{fusen} inflates a Rmarkdown file to magically create a package.

If you know how to create a Rmarkdown file, then you know how to build a package.


You can install the development version of {fusen} from GitHub:

# install.packages("remotes")

Note that this package relies on {parsermd}, which is also under development and not currently released on CRAN.

You are one Rmarkdown away from building a package!

{fusen} is all about correctly separating and naming chunks.

  • Create and open a new directory or a new RStudio project
    • Choose your directory/package name like my.package for instance
  • Run the following code directly in the console to add the templated Rmd in the project and open it:
dev_file <- fusen::add_dev_history(open = TRUE)
  • In the Rmd template, run the first chunks asking to describe your package and license it
    • They look like these lines of code:
fill_description(fields = list(Title = "My Awesome Package"))
usethis::use_mit_license("Sébastien Rochette")
  • Write your analysis and functionnalities following the Rmd template
    • You probably develop them with a few examples and tests
    • For the first time, you can let the code as is, this is already the content for a working package
  • Run the following code to transform the templated Rmd as a package
    • This will open the vignette created
fusen::inflate(rmd = dev_file, name = "my-functionnality", check = TRUE)

That’s it! You built a package!

Let’s test it now:

  • Install your package locally
  • Restart your R session to clean environment
    • You can restart your RStudio session to let appear the “Build” tab panel
  • Test functions of your package
  • Test the correct documentation of the package with its dedicated website
# Build {pkgdown} to test it
# > See references and articles
# Hide output from package and git

Description of the RMarkdown template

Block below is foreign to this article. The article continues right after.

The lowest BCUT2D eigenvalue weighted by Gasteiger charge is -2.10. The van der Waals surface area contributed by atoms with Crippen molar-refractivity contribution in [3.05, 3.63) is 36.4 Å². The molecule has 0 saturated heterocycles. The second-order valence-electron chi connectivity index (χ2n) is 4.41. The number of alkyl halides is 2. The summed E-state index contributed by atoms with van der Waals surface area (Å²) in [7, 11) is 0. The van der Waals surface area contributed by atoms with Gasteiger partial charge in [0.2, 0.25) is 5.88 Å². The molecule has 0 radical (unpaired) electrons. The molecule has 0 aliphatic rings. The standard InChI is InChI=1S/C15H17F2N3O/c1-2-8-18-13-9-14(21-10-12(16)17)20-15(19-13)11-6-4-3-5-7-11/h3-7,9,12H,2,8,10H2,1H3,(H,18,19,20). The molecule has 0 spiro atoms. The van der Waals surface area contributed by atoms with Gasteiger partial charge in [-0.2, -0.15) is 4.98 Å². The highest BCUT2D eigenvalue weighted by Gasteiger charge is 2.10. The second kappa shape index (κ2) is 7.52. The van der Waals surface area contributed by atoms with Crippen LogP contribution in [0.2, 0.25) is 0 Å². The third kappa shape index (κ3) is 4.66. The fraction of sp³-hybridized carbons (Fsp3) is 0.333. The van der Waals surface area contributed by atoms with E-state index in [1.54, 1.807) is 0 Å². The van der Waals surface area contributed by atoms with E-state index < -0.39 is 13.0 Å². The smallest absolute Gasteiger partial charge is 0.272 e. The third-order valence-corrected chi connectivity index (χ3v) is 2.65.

As I said earlier, this is all about using the correct split and name for your chunks.

  • Follow the "dev/dev_history.Rmd" template to write your documentation and build your functions and test your examples.
    • Chunk named function gets the code of a function
    • Chunk named example gets the code for examples of using the function. This will be used for function @examples and will be kept for the vignette.
      • As chunk names should be unique in the future vignette, you can add numbers like example-1, example-2, …
    • Chunk named tests gets the code for unit testing
    • Chunk named development gets the code for development purposes, usually only used once like {usethis} functions
  • Inflate the template to transform it as a package with functions, unit tests and the current Rmd transformed as a vignette. And check.

Note that the "dev_history.Rmd" template is indeed a working example.
Note also that {fusen} was itself created from the "dev_history.Rmd" template available in its GitHub repository.

A reproducible example

  • Build a package from Rmd template in a temporary directory
    • This is for testing purposes
# Create a new project
tmpdir <- tempdir()
dummypackage <- file.path(tmpdir, "dummypackage")

# {fusen} steps
# Add the template in your package
dev_file <- fusen::add_dev_history(pkg = dummypackage, overwrite = TRUE)
# Description
fusen::fill_description(pkg = dummypackage, fields = list(Title = "Dummy Package"))
# Define License with use_*_license()
usethis::use_mit_license("Sébastien Rochette")
# You may need to execute inflate() in the console directly
fusen::inflate(pkg = dummypackage, rmd = dev_file, name = "exploration")

Who is {fusen} for?

When you write a Rmarkdown file (or a vignette), you create a documentation for your analysis (or package). Inside, you write some functions, you test your functions with examples and you maybe write some unit tests to verify the outputs. This is even more true if you follow this guide : ‘Rmd first’: When development starts with documentation After that, you need to move your functions and scripts in the correct place. Let {fusen} do that for you!

{fusen} is first addressed to people who never wrote a package before but know how to write a RMarkdown file. Understanding package infrastructure and correctly settling it can be frightening. This package may help them do the first step!

{fusen} is also addressed to more advanced developers who are fed up with switching between R files, tests files, vignettes. In particular, when changing arguments of a function, we need to change examples, unit tests in multiple places. Here, you can do it in one place. No risk to forget one.

Why is this package named {fusen} ?

A fusen is an origami. It is a piece of paper that you fold in a specific way so that at the end, you can magically inflate it to let a nice box appear.

Similarly, the {fusen} package uses one page of RMarkdown, that you fill in a specific way so that at the end, you can magically inflate() it to let a nice package appear.


Code of Conduct

Please note that the dummypackage project is released with a Contributor Code of Conduct. By contributing to this project, you agree to abide by its terms.